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Lecture 7


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Stalemated War, 1861

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Lecture 7

  1. 1. Stalemated War, 1861
  2. 2. Explanations for Confederate Failure • For many years after the war, the reasons for South’s loss seemed obvious – Massively outnumbered – Less industrialized; fewer resources • Creation of the myth of the “Lost Cause” – Slavery would have withered anyway – North was a bully—determined to subordinate South – South bound to lose from the outset – Key thing is that Confederates fought honorably for so long, faced with unfavorable odds • But experience of Vietnam led historians to consider the question anew – Having technological superiority no guarantee of victory
  3. 3. Perceptions of Confederate advantage at the war’s outset • Believed they were better prepared because of cultural differences – More martial: valued bravery; knew how to use guns – Viewed North as populated by greedy businessmen and slavish workers – Notion that the South had produced all the nation’s great generals – Contrast between Lincoln and Jefferson Davis • Military novice v. former Sec. of War • South had the advantage in fighting a defensive war on terrain they knew
  4. 4. Confederate Advantages One of the few ex-Confederates who challenged the Lost Cause Myth in the post- war years was General P.G.T. Beauregard: “No people ever warred for independence with more relative advantages than the Confederates. . . The South, with its great material resources, its defensive means of mountains, rivers, railroads, and telegraph, with the immense advantages of interior lines of war, would be open to discredit as a people if its failure could not be explained otherwise than by mere material contrast.”
  5. 5. Development of Myth of the Lost Cause • After the war, Southerners were reluctant to acknowledge these advantages – Would mean acknowledging that maybe the population was not as resolute as portrayed • Hence the emphasis on the material advantages of the North – Manpower pool of 3.5 million v. 1 million – Manufacturing capacity, railroads, animals, etc.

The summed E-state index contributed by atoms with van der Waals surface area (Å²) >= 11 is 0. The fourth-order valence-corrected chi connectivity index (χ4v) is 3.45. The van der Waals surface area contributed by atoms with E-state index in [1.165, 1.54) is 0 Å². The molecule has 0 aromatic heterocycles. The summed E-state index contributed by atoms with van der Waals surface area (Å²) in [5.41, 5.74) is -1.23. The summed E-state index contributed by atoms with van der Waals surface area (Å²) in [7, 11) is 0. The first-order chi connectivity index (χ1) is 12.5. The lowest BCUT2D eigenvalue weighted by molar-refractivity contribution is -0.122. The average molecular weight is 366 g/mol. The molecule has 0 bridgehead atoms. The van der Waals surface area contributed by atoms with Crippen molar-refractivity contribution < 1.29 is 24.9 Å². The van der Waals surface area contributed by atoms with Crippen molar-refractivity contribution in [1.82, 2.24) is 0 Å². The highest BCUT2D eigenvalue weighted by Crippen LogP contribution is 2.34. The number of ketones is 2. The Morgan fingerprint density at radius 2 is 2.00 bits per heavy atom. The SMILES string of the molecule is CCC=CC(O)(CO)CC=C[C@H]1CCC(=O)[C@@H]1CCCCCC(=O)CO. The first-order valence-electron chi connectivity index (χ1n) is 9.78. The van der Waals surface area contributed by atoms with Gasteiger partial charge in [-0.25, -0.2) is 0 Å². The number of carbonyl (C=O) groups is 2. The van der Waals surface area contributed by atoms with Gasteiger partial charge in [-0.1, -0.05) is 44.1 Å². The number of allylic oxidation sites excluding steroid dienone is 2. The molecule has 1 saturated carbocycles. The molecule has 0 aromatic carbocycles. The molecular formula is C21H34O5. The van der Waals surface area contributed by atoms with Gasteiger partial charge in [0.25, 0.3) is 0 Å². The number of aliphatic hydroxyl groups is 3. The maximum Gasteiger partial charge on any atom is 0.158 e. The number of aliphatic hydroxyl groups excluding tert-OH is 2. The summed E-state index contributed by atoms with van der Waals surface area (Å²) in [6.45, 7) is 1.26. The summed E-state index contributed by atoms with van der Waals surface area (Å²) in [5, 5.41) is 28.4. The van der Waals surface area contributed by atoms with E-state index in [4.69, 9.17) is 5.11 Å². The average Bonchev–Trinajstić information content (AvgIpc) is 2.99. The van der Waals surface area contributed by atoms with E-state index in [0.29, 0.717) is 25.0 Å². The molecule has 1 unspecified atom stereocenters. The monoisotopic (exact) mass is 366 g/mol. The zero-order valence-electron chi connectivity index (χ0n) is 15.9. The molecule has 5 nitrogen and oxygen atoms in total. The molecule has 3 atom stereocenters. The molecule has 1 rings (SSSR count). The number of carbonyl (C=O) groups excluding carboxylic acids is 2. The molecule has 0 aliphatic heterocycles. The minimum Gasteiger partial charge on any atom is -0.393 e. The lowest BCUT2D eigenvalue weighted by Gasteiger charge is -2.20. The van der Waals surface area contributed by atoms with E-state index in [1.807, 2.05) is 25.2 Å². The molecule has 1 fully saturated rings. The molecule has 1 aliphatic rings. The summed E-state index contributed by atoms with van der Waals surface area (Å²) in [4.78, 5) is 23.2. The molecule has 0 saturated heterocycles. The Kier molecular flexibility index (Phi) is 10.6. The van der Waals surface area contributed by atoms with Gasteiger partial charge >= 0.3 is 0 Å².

6. 6. Advantage of fighting a defensive war • The 11 states of the Confederacy covered more than 750,000 square miles – Equal to Europe and Britain combined • 9 million people; 12th most populous nation in the world • Experience of the Revolution gave them confidence • Did not have to wage an offensive war – A stalemate would have been fine • The North had to win: not only subdue territory but hold it – This required protecting supply lines, garrisoning key towns, and pacifying local populations and protecting local Unionists – Needed many more men
  7. 7. Slavery • Initially seen as an advantage to the South – 1/3rd of South’s population • Grant estimated that slaves contributed at least 3x as much to the Confederate cause and the equivalent number of non-combatants contributed to the North – Backbone of the economy • Produced food for army; mined raw materials; worked in war plants; dug and repaired fortifications – Freed white men for fighting • Upshot: Given what the North had to accomplish, and the South’s access to slave labor, the actual disparity in the size of the armies looks less impressive – In fact, the two sides were too evenly balance, which is why their was no quick victory.